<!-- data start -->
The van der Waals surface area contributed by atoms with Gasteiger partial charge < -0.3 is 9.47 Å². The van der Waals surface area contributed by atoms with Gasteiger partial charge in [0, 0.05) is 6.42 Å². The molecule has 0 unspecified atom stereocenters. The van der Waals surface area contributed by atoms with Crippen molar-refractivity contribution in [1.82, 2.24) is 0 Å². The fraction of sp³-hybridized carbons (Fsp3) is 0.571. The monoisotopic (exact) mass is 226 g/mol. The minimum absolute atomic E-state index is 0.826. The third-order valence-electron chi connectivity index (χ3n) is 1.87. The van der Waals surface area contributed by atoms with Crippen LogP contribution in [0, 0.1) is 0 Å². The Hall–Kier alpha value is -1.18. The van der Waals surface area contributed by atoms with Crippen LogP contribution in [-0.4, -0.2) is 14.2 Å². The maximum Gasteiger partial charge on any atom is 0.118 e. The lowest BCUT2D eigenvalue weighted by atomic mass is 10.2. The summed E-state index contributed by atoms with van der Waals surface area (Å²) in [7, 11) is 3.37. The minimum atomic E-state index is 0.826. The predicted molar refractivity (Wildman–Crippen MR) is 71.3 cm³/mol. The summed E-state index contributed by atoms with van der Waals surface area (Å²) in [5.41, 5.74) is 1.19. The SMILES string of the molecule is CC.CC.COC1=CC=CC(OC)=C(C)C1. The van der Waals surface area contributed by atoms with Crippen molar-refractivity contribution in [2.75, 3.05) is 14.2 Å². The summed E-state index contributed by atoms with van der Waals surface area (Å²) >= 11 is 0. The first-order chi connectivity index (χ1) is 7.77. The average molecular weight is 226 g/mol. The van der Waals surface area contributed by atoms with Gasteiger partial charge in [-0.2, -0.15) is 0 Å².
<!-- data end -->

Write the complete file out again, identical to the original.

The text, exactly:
The van der Waals surface area contributed by atoms with Gasteiger partial charge < -0.3 is 9.47 Å². The van der Waals surface area contributed by atoms with Gasteiger partial charge in [0, 0.05) is 6.42 Å². The molecule has 0 unspecified atom stereocenters. The van der Waals surface area contributed by atoms with Crippen molar-refractivity contribution in [1.82, 2.24) is 0 Å². The fraction of sp³-hybridized carbons (Fsp3) is 0.571. The monoisotopic (exact) mass is 226 g/mol. The minimum absolute atomic E-state index is 0.826. The third-order valence-electron chi connectivity index (χ3n) is 1.87. The van der Waals surface area contributed by atoms with Crippen LogP contribution in [0, 0.1) is 0 Å². The Hall–Kier alpha value is -1.18. The van der Waals surface area contributed by atoms with Crippen LogP contribution in [-0.4, -0.2) is 14.2 Å². The maximum Gasteiger partial charge on any atom is 0.118 e. The lowest BCUT2D eigenvalue weighted by atomic mass is 10.2. The summed E-state index contributed by atoms with van der Waals surface area (Å²) in [7, 11) is 3.37. The minimum atomic E-state index is 0.826. The predicted molar refractivity (Wildman–Crippen MR) is 71.3 cm³/mol. The summed E-state index contributed by atoms with van der Waals surface area (Å²) in [5.41, 5.74) is 1.19. The SMILES string of the molecule is CC.CC.COC1=CC=CC(OC)=C(C)C1. The van der Waals surface area contributed by atoms with Crippen molar-refractivity contribution in [2.75, 3.05) is 14.2 Å². The summed E-state index contributed by atoms with van der Waals surface area (Å²) >= 11 is 0. The first-order chi connectivity index (χ1) is 7.77. The average molecular weight is 226 g/mol. The van der Waals surface area contributed by atoms with Gasteiger partial charge in [-0.2, -0.15) is 0 Å².